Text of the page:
Popular parks I have experience with - TT Palm Springs in winter, TT Orlando in winter (but we have managed to get in most times we wanted), TT Verde Valley in spring and fall, TT Las Vegas in spring, fall and during CES in January, LTR Seaside (Oregon) in summer, LTR Thunderbird in summer (Seattle area, but we normally get in), plus some have limited full hookups and those go first, like TT Pio Pico (San Diego). I am sure there are more with problems, these are not campgrounds with thousands of sites so they will fill up.

I don't expect to live in the system, but many do. When we want a reservation we hit the online reservation system and check availability. Sometimes we can't get the whole time we want, so we adjust. When we don't get what we want we check over and over again, since people cancel. This is not just a TT problem, it happens even more with C2C, RPI, AOR and ROD, since only a portion of the campsites are reserved for these programs. I remember someone thinking I must have special favors at Yuma Lakes since we got in on C2C in winter, but there was a cancellation and we were lucky. There are no-show fines, so people do cancel.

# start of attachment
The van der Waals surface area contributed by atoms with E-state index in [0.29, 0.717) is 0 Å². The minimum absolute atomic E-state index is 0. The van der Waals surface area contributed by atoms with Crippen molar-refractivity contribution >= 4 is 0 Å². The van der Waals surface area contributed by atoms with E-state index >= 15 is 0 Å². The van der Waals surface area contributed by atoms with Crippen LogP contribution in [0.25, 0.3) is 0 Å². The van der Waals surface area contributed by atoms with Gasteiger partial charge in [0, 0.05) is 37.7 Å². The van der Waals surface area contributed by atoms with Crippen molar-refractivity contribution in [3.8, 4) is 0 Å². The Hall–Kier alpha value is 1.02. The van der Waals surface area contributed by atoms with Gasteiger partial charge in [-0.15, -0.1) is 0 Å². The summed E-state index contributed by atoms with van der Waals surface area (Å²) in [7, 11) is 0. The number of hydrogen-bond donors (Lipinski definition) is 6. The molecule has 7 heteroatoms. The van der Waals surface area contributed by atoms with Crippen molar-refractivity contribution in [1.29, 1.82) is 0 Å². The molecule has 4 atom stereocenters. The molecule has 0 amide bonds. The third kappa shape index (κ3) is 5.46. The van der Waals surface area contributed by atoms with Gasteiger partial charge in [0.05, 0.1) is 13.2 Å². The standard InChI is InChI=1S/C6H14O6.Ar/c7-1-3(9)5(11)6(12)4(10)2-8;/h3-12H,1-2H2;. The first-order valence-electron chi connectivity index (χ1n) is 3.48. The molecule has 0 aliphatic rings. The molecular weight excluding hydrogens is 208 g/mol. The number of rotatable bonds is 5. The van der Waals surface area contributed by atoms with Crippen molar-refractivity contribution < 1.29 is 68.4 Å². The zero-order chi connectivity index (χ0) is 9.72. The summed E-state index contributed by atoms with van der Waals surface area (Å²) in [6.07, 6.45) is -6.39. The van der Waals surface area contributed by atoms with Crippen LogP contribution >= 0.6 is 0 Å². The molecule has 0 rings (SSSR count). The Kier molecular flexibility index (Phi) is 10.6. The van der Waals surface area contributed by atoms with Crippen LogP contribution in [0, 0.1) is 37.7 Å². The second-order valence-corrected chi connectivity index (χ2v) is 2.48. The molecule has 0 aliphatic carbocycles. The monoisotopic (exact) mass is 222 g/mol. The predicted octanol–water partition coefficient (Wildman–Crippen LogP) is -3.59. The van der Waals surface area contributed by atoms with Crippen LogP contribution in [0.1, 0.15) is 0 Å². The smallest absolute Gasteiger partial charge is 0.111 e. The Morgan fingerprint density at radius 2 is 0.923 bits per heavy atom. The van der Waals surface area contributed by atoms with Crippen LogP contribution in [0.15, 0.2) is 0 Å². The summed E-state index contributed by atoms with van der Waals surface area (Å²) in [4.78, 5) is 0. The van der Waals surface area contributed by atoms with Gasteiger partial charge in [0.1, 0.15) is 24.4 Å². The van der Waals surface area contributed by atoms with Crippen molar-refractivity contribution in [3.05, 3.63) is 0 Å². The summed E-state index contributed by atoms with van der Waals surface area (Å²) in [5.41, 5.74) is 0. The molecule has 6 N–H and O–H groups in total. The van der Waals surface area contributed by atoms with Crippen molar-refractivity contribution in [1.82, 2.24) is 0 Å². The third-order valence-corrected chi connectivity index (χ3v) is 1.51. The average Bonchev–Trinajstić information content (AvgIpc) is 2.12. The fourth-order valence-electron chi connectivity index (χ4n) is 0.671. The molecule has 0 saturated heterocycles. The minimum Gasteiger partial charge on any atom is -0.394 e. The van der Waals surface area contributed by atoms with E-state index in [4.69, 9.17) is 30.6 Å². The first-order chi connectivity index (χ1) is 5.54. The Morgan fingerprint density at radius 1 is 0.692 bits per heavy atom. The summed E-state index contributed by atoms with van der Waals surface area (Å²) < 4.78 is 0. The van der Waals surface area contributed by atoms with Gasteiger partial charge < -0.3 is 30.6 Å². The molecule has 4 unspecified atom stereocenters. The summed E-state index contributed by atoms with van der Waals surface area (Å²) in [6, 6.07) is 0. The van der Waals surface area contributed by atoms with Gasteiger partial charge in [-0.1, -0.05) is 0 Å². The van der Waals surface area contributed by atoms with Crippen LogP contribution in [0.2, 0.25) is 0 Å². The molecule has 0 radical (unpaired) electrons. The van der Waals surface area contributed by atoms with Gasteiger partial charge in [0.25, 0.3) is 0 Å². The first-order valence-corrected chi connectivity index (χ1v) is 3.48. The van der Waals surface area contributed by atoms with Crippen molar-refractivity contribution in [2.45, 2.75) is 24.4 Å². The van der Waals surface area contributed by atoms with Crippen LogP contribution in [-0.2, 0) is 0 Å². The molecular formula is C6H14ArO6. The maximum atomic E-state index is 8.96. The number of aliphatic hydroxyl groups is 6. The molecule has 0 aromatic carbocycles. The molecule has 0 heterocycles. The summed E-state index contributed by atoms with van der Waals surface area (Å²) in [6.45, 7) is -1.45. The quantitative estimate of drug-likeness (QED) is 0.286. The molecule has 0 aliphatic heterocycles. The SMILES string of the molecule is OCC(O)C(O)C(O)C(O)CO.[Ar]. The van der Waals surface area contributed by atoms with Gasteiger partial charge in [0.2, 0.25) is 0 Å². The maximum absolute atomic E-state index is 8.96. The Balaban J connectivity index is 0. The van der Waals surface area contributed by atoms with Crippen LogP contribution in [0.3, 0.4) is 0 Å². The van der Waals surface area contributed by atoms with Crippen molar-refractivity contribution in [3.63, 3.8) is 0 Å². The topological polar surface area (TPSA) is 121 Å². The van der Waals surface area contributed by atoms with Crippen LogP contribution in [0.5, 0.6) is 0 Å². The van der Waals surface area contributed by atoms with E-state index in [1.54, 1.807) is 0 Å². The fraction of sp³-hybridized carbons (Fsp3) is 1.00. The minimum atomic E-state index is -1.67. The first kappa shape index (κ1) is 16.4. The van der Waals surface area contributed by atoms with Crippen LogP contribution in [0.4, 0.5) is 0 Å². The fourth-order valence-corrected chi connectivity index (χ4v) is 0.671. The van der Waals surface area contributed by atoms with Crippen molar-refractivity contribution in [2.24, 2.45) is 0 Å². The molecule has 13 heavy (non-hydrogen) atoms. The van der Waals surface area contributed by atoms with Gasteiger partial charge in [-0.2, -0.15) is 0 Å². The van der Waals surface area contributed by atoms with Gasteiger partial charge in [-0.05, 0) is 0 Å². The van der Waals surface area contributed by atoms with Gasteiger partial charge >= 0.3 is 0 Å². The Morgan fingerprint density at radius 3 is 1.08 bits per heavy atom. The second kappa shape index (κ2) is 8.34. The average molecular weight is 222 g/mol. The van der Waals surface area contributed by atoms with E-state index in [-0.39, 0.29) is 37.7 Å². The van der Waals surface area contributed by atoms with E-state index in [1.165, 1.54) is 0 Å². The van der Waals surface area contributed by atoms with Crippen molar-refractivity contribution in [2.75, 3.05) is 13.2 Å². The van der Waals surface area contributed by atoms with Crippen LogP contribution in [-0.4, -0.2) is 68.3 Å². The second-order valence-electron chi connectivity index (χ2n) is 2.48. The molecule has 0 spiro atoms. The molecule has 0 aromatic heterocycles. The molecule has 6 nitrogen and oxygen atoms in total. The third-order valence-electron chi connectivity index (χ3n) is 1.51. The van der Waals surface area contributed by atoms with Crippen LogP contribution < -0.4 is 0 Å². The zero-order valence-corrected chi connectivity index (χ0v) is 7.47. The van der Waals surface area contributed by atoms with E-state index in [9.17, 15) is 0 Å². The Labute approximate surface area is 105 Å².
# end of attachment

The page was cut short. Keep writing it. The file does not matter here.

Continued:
Edit: A friend talked to someone recently who bought a used Alliance or Platinum TT membership for about $2000 to $2500 and upgraded it to Elite for another $4000 to get the longer reservations and more reservations on the books.  This was instead of buying a Zone membership for $500 and upgrading to Elite for $5000, since it is more expensive to upgrade from Zone.  They ended up with higher yearly dues but also got 150 day reservations and something like 5 reservations, two of which could be holidays.



-- Edited by bjoyce on Sunday 24th of March 2013 08:37:50 PM

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RV-Dreams Family Member

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44' puts you out of most membership campgrounds. The majority can handle 40', but some have a 35' maximum. You would be better served with the Big Rigs Best Bets Campground Directory - http://www.big-rigs-rv.com/OrderPage.html.

I tell people looking at membership campgrounds to expect narrow, short campsites with weak 30 amp power, water and no sewer. Also don't expect to have satellite TV, wifi or good cell phone reception. There are many campgrounds that are better than that in membership systems, but not all.  This applies to Passport America, where we have seen some small 30 amp water and electric campgrounds with trees and weak cell phone reception.

I also missed someone asking about Coast to Coast Premier, which I know nothing about and all I can find is a 9 minute youtube commercial that I did not watch.  I suspect it adds no camping choices to C2C Deluxe, just condo rentals or something similar.   Whenever they talk about condo rentals, I tune them out, since that is not interesting to me.